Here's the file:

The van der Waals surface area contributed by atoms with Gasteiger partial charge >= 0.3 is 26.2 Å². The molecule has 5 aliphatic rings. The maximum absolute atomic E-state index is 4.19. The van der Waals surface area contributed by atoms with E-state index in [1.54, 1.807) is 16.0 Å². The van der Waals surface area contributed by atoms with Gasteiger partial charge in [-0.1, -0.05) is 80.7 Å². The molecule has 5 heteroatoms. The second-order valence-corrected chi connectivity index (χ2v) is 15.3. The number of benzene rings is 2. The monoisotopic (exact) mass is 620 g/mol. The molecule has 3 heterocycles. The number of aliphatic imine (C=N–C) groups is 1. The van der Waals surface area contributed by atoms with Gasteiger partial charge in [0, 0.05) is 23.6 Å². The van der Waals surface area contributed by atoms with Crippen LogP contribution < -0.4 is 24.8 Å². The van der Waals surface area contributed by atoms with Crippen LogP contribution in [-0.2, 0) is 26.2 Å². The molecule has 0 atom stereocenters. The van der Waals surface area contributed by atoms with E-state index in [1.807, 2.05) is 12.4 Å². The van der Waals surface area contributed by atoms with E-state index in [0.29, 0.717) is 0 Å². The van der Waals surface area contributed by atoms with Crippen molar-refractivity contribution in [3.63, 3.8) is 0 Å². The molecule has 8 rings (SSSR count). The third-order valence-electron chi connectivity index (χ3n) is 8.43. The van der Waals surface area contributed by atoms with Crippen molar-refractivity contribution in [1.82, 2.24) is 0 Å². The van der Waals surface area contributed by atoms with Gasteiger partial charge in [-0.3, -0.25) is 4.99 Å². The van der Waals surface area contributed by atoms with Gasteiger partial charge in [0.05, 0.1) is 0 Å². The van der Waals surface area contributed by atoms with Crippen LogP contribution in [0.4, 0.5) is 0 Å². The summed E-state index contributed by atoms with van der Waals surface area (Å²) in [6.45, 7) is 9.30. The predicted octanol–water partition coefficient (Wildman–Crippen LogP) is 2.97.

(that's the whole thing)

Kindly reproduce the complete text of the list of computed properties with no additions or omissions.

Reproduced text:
The van der Waals surface area contributed by atoms with Gasteiger partial charge >= 0.3 is 26.2 Å². The molecule has 5 aliphatic rings. The maximum absolute atomic E-state index is 4.19. The van der Waals surface area contributed by atoms with E-state index in [1.54, 1.807) is 16.0 Å². The van der Waals surface area contributed by atoms with Gasteiger partial charge in [-0.1, -0.05) is 80.7 Å². The molecule has 5 heteroatoms. The second-order valence-corrected chi connectivity index (χ2v) is 15.3. The number of benzene rings is 2. The monoisotopic (exact) mass is 620 g/mol. The molecule has 3 heterocycles. The number of aliphatic imine (C=N–C) groups is 1. The van der Waals surface area contributed by atoms with Gasteiger partial charge in [0, 0.05) is 23.6 Å². The van der Waals surface area contributed by atoms with Crippen LogP contribution < -0.4 is 24.8 Å². The van der Waals surface area contributed by atoms with Crippen LogP contribution in [-0.2, 0) is 26.2 Å². The molecule has 0 atom stereocenters. The van der Waals surface area contributed by atoms with E-state index in [1.807, 2.05) is 12.4 Å². The van der Waals surface area contributed by atoms with E-state index in [0.29, 0.717) is 0 Å². The van der Waals surface area contributed by atoms with Crippen molar-refractivity contribution in [3.63, 3.8) is 0 Å². The molecule has 8 rings (SSSR count). The third-order valence-electron chi connectivity index (χ3n) is 8.43. The van der Waals surface area contributed by atoms with Crippen molar-refractivity contribution in [1.82, 2.24) is 0 Å². The van der Waals surface area contributed by atoms with Gasteiger partial charge in [-0.3, -0.25) is 4.99 Å². The van der Waals surface area contributed by atoms with Gasteiger partial charge in [0.05, 0.1) is 0 Å². The van der Waals surface area contributed by atoms with Crippen LogP contribution in [0.4, 0.5) is 0 Å². The summed E-state index contributed by atoms with van der Waals surface area (Å²) in [6.45, 7) is 9.30. The predicted octanol–water partition coefficient (Wildman–Crippen LogP) is 2.97.